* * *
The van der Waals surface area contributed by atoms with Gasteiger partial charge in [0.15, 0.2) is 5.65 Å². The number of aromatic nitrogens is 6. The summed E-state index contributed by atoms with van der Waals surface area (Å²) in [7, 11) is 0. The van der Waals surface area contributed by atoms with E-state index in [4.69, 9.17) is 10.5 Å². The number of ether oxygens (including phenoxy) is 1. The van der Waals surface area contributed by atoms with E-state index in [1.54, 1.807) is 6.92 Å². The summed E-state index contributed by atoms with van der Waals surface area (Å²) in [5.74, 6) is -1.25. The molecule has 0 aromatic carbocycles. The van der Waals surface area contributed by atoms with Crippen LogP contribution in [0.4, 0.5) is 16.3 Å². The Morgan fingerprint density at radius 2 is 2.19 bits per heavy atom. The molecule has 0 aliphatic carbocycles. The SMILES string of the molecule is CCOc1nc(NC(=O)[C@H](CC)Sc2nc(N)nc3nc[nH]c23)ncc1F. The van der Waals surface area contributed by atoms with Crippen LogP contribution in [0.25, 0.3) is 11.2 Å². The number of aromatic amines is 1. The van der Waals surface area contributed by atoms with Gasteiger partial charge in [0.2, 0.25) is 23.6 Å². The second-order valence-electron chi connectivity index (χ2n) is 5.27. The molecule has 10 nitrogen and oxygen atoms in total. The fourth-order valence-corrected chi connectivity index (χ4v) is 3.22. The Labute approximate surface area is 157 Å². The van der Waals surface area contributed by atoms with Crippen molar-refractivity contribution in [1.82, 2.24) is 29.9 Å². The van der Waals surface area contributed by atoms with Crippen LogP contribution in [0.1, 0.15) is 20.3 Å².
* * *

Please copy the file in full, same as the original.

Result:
The van der Waals surface area contributed by atoms with Gasteiger partial charge in [0.15, 0.2) is 5.65 Å². The number of aromatic nitrogens is 6. The summed E-state index contributed by atoms with van der Waals surface area (Å²) in [7, 11) is 0. The van der Waals surface area contributed by atoms with E-state index in [4.69, 9.17) is 10.5 Å². The number of ether oxygens (including phenoxy) is 1. The van der Waals surface area contributed by atoms with E-state index in [1.54, 1.807) is 6.92 Å². The summed E-state index contributed by atoms with van der Waals surface area (Å²) in [5.74, 6) is -1.25. The molecule has 0 aromatic carbocycles. The van der Waals surface area contributed by atoms with Crippen LogP contribution in [0.4, 0.5) is 16.3 Å². The Morgan fingerprint density at radius 2 is 2.19 bits per heavy atom. The molecule has 0 aliphatic carbocycles. The SMILES string of the molecule is CCOc1nc(NC(=O)[C@H](CC)Sc2nc(N)nc3nc[nH]c23)ncc1F. The van der Waals surface area contributed by atoms with Crippen LogP contribution in [0.25, 0.3) is 11.2 Å². The number of aromatic amines is 1. The van der Waals surface area contributed by atoms with Gasteiger partial charge in [0.2, 0.25) is 23.6 Å². The second-order valence-electron chi connectivity index (χ2n) is 5.27. The molecule has 10 nitrogen and oxygen atoms in total. The fourth-order valence-corrected chi connectivity index (χ4v) is 3.22. The Labute approximate surface area is 157 Å². The van der Waals surface area contributed by atoms with Crippen molar-refractivity contribution in [1.82, 2.24) is 29.9 Å². The van der Waals surface area contributed by atoms with Crippen LogP contribution in [0.1, 0.15) is 20.3 Å².